One reason for the stepped-up combat, said New Rainbow analyst Claudia Lopez, is that emerging paramilitary groups such as the Black Eagles and New Generation are filling the power vacuum left by the demobilization of 31,000 right-wing militia members in 2006.

Dozens of paramilitary figures confessed to crimes and were jailed as part of the peace process. Fourteen top leaders were extradited to the United States in May to face drug trafficking charges, clearing the way for a power struggle.

“Since the chiefs went to jail, it’s generated a lot of commotion in the mafias,” Lopez said. “Every group needs its own army because disputes are more likely to be settled by combat now.”

Colombian President Alvaro Uribe and others in his government insist that since demobilization ended, paramilitary fighters no longer exist. Uribe describes new groups as “emerging gangs” or “criminal bands,” saying they don’t fit the mold of their predecessors.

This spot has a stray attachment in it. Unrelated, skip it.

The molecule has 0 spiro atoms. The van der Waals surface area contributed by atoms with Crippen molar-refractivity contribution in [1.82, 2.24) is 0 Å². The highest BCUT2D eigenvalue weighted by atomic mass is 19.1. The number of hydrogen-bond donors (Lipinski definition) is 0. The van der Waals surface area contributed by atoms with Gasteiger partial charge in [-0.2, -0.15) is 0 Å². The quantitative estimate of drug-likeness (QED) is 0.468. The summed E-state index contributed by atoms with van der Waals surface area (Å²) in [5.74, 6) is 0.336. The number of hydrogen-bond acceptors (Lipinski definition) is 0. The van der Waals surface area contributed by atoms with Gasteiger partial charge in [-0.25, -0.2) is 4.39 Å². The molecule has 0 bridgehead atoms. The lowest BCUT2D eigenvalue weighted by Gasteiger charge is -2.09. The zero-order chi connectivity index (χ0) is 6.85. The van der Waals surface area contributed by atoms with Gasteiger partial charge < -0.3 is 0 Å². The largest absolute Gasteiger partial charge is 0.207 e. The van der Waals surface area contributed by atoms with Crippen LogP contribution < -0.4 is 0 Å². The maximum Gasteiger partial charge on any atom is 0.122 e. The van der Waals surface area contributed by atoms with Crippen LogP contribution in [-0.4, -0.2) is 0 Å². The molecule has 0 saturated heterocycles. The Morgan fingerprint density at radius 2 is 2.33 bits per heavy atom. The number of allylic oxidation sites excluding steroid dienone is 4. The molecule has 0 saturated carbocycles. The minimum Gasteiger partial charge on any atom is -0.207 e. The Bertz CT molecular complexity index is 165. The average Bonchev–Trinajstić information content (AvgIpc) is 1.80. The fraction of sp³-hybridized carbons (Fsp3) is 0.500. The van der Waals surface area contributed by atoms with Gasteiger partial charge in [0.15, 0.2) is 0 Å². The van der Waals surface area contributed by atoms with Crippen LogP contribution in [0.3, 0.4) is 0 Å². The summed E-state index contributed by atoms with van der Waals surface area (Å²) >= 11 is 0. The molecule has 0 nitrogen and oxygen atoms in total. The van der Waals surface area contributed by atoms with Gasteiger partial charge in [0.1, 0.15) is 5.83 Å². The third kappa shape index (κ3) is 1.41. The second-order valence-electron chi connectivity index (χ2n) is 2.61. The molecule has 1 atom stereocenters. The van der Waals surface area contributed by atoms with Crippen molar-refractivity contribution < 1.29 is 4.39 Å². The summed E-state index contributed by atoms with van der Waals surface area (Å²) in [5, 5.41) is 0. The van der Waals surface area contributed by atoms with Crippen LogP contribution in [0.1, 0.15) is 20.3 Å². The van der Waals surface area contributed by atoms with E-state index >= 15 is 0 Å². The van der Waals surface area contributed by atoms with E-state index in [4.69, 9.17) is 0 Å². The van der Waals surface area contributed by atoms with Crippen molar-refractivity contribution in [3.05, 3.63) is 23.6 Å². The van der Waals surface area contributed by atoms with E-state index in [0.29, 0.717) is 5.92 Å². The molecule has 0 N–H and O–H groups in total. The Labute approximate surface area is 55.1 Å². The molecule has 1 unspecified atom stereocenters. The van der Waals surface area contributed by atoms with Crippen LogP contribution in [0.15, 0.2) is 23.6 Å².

But political science professor Gustavo Duncan at the University of the Andes in Bogota said the new groups were performing many of the same criminal functions as paramilitaries: extorting money from businesses, governments and even poor farmers, and providing protection for drug traffickers.

“The government denies that paramilitaries exist because it is the same as admitting that demobilization didn’t work,” Duncan said.

Duncan and Lopez said the surrender of paramilitary fighters was significant because it cleared regions of Colombia of large armies that had begun to challenge the armed forces for power. But “reinsertion” of the demobilized fighters into productive society has been spotty. According to some estimates, 15% to 20% of the new paramilitary groups may consist of former combatants who have returned to their criminal ways.